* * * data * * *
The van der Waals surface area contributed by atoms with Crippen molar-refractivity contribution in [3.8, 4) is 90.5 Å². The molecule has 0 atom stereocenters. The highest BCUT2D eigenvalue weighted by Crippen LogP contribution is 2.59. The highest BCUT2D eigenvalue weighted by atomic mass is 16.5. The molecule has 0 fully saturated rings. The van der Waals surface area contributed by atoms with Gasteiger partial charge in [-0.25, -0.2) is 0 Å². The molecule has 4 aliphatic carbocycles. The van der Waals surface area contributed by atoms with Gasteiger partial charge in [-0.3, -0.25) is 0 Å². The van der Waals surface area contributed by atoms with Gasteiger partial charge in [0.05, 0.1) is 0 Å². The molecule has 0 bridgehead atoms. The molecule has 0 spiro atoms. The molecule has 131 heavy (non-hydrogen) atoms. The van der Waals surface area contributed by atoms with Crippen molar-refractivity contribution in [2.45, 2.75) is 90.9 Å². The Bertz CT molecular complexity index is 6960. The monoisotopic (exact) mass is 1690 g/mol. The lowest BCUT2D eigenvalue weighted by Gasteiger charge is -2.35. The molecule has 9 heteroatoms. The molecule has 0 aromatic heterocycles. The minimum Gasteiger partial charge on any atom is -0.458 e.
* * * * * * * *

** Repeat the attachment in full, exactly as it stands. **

The van der Waals surface area contributed by atoms with Crippen molar-refractivity contribution in [3.8, 4) is 90.5 Å². The molecule has 0 atom stereocenters. The highest BCUT2D eigenvalue weighted by Crippen LogP contribution is 2.59. The highest BCUT2D eigenvalue weighted by atomic mass is 16.5. The molecule has 0 fully saturated rings. The van der Waals surface area contributed by atoms with Gasteiger partial charge in [-0.25, -0.2) is 0 Å². The molecule has 4 aliphatic carbocycles. The van der Waals surface area contributed by atoms with Gasteiger partial charge in [-0.3, -0.25) is 0 Å². The van der Waals surface area contributed by atoms with Gasteiger partial charge in [0.05, 0.1) is 0 Å². The molecule has 0 bridgehead atoms. The molecule has 0 spiro atoms. The molecule has 131 heavy (non-hydrogen) atoms. The van der Waals surface area contributed by atoms with Crippen molar-refractivity contribution in [2.45, 2.75) is 90.9 Å². The Bertz CT molecular complexity index is 6960. The monoisotopic (exact) mass is 1690 g/mol. The lowest BCUT2D eigenvalue weighted by Gasteiger charge is -2.35. The molecule has 9 heteroatoms. The molecule has 0 aromatic heterocycles. The minimum Gasteiger partial charge on any atom is -0.458 e.